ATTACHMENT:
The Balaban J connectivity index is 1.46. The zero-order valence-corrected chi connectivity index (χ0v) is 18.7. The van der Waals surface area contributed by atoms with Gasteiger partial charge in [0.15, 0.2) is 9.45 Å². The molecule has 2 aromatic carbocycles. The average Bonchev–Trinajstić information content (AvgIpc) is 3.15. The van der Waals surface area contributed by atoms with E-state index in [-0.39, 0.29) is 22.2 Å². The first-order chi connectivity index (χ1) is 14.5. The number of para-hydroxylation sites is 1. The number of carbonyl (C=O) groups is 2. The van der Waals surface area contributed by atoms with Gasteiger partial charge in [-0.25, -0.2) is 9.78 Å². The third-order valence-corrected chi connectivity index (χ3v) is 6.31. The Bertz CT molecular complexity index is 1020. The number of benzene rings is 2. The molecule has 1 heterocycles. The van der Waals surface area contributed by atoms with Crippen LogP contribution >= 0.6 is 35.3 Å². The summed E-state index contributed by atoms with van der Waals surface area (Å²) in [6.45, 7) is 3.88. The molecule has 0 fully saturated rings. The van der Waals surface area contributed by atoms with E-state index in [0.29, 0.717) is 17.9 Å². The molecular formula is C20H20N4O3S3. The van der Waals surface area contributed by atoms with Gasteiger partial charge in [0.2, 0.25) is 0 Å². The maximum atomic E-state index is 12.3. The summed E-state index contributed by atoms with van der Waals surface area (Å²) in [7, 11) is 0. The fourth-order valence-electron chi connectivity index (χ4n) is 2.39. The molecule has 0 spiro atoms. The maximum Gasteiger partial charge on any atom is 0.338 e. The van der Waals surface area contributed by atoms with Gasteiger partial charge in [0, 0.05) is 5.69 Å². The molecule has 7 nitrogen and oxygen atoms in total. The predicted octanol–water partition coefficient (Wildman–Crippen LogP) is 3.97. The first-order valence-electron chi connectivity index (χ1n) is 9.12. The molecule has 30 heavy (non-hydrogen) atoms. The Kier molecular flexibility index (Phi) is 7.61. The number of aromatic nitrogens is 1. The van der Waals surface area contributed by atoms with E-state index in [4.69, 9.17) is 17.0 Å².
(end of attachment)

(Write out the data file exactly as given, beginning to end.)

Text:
The Balaban J connectivity index is 1.46. The zero-order valence-corrected chi connectivity index (χ0v) is 18.7. The van der Waals surface area contributed by atoms with Gasteiger partial charge in [0.15, 0.2) is 9.45 Å². The molecule has 2 aromatic carbocycles. The average Bonchev–Trinajstić information content (AvgIpc) is 3.15. The van der Waals surface area contributed by atoms with E-state index in [-0.39, 0.29) is 22.2 Å². The first-order chi connectivity index (χ1) is 14.5. The number of para-hydroxylation sites is 1. The number of carbonyl (C=O) groups is 2. The van der Waals surface area contributed by atoms with Gasteiger partial charge in [-0.25, -0.2) is 9.78 Å². The third-order valence-corrected chi connectivity index (χ3v) is 6.31. The Bertz CT molecular complexity index is 1020. The number of benzene rings is 2. The molecule has 1 heterocycles. The van der Waals surface area contributed by atoms with Crippen LogP contribution >= 0.6 is 35.3 Å². The summed E-state index contributed by atoms with van der Waals surface area (Å²) in [6.45, 7) is 3.88. The molecule has 0 fully saturated rings. The van der Waals surface area contributed by atoms with E-state index in [0.29, 0.717) is 17.9 Å². The molecular formula is C20H20N4O3S3. The van der Waals surface area contributed by atoms with Gasteiger partial charge in [0.2, 0.25) is 0 Å². The maximum atomic E-state index is 12.3. The summed E-state index contributed by atoms with van der Waals surface area (Å²) in [7, 11) is 0. The fourth-order valence-electron chi connectivity index (χ4n) is 2.39. The molecule has 0 spiro atoms. The maximum Gasteiger partial charge on any atom is 0.338 e. The van der Waals surface area contributed by atoms with Gasteiger partial charge in [0, 0.05) is 5.69 Å². The molecule has 7 nitrogen and oxygen atoms in total. The predicted octanol–water partition coefficient (Wildman–Crippen LogP) is 3.97. The first-order valence-electron chi connectivity index (χ1n) is 9.12. The molecule has 30 heavy (non-hydrogen) atoms. The Kier molecular flexibility index (Phi) is 7.61. The number of aromatic nitrogens is 1. The van der Waals surface area contributed by atoms with E-state index in [4.69, 9.17) is 17.0 Å².